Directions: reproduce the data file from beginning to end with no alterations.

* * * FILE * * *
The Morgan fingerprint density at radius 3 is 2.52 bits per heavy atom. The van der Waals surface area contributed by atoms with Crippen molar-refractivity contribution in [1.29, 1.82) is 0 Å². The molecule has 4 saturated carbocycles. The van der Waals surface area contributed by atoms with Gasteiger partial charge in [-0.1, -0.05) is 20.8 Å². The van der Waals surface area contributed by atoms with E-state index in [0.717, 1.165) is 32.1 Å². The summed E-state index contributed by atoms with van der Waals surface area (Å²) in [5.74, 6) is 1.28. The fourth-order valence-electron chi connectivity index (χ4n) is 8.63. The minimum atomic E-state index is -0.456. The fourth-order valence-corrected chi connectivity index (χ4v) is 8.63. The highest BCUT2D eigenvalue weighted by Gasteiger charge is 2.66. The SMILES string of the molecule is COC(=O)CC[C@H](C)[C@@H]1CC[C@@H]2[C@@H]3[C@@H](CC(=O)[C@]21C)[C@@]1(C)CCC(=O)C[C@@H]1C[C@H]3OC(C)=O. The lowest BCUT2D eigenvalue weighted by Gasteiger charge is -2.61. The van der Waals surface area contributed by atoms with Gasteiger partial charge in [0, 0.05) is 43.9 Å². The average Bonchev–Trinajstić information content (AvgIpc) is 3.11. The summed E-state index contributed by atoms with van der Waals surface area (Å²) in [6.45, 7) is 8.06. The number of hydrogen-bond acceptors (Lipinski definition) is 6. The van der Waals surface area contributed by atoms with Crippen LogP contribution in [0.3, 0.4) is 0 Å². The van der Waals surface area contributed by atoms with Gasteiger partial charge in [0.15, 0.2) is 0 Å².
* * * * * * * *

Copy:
The Morgan fingerprint density at radius 3 is 2.52 bits per heavy atom. The van der Waals surface area contributed by atoms with Crippen molar-refractivity contribution in [1.29, 1.82) is 0 Å². The molecule has 4 saturated carbocycles. The van der Waals surface area contributed by atoms with Gasteiger partial charge in [-0.1, -0.05) is 20.8 Å². The van der Waals surface area contributed by atoms with E-state index in [0.717, 1.165) is 32.1 Å². The summed E-state index contributed by atoms with van der Waals surface area (Å²) in [5.74, 6) is 1.28. The fourth-order valence-electron chi connectivity index (χ4n) is 8.63. The minimum atomic E-state index is -0.456. The fourth-order valence-corrected chi connectivity index (χ4v) is 8.63. The highest BCUT2D eigenvalue weighted by Gasteiger charge is 2.66. The SMILES string of the molecule is COC(=O)CC[C@H](C)[C@@H]1CC[C@@H]2[C@@H]3[C@@H](CC(=O)[C@]21C)[C@@]1(C)CCC(=O)C[C@@H]1C[C@H]3OC(C)=O. The lowest BCUT2D eigenvalue weighted by Gasteiger charge is -2.61. The van der Waals surface area contributed by atoms with Gasteiger partial charge in [0, 0.05) is 43.9 Å². The average Bonchev–Trinajstić information content (AvgIpc) is 3.11. The summed E-state index contributed by atoms with van der Waals surface area (Å²) in [6.45, 7) is 8.06. The number of hydrogen-bond acceptors (Lipinski definition) is 6. The van der Waals surface area contributed by atoms with Crippen LogP contribution in [0.3, 0.4) is 0 Å². The van der Waals surface area contributed by atoms with Gasteiger partial charge in [0.15, 0.2) is 0 Å².